Questions regarding divisibility in general are often a lot easier to tackle using modulaic algebra since we don't care about precisely what values the numbers will assume. In case you don't know what the modulo k operator is, it is basically the remainder that you get after you divide a number by k. If a number is divisible by k, so in our case 4, then it is zero in mod 4 since there is no rest.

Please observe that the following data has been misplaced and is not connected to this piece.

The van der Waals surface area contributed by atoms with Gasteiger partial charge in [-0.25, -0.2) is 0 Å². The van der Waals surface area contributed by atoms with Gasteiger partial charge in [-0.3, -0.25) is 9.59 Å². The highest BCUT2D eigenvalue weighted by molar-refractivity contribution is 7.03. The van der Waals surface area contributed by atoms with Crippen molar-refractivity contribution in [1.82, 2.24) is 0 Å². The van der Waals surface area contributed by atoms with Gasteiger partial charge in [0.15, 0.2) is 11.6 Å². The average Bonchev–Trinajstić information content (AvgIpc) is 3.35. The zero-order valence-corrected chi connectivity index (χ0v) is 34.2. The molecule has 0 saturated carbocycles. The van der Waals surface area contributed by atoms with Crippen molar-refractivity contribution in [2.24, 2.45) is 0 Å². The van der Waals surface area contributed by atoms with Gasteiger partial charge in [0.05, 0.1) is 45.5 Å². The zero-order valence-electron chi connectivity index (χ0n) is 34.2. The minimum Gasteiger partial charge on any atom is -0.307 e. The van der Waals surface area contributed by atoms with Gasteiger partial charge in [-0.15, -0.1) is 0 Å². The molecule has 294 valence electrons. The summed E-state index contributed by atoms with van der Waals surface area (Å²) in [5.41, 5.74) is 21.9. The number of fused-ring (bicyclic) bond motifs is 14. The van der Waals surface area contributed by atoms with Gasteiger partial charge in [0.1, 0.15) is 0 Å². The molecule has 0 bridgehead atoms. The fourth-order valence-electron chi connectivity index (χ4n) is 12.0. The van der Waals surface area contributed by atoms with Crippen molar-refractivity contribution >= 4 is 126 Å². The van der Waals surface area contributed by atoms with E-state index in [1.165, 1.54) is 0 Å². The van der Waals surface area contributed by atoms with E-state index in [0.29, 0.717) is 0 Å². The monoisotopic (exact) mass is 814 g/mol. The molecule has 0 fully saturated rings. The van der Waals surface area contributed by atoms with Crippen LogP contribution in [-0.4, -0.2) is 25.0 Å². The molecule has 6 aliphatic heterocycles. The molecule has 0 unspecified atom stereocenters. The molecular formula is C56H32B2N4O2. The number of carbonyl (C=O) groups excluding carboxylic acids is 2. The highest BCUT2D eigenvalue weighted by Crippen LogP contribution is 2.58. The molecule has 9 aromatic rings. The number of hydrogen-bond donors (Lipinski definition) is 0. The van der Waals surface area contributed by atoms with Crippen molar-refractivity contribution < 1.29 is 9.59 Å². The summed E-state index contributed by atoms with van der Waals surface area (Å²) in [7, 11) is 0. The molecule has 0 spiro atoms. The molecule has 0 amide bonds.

So in this case we can translate the first values that you got into mod 4 as follows: 1,1,2,3,3,2 ... Now let's multiply a number in mod 2 by a number in mod 3. These numbers can be written as a=(4c+2) and b=(4d+3), so the result of their multiplication is 4d+6. However, we should add an extra one in the sequence, which will give us 4d+7. As you can verify, this number is indeed 3 in mod 4. Whenever we multiply two numbers that are 3 in mod 4, the next number in the sequence will be 2.
Therefore we can conjecture that no element in the entire sequence will be divisible by 4 since each one of them will be either 2 or 3 in mod 4.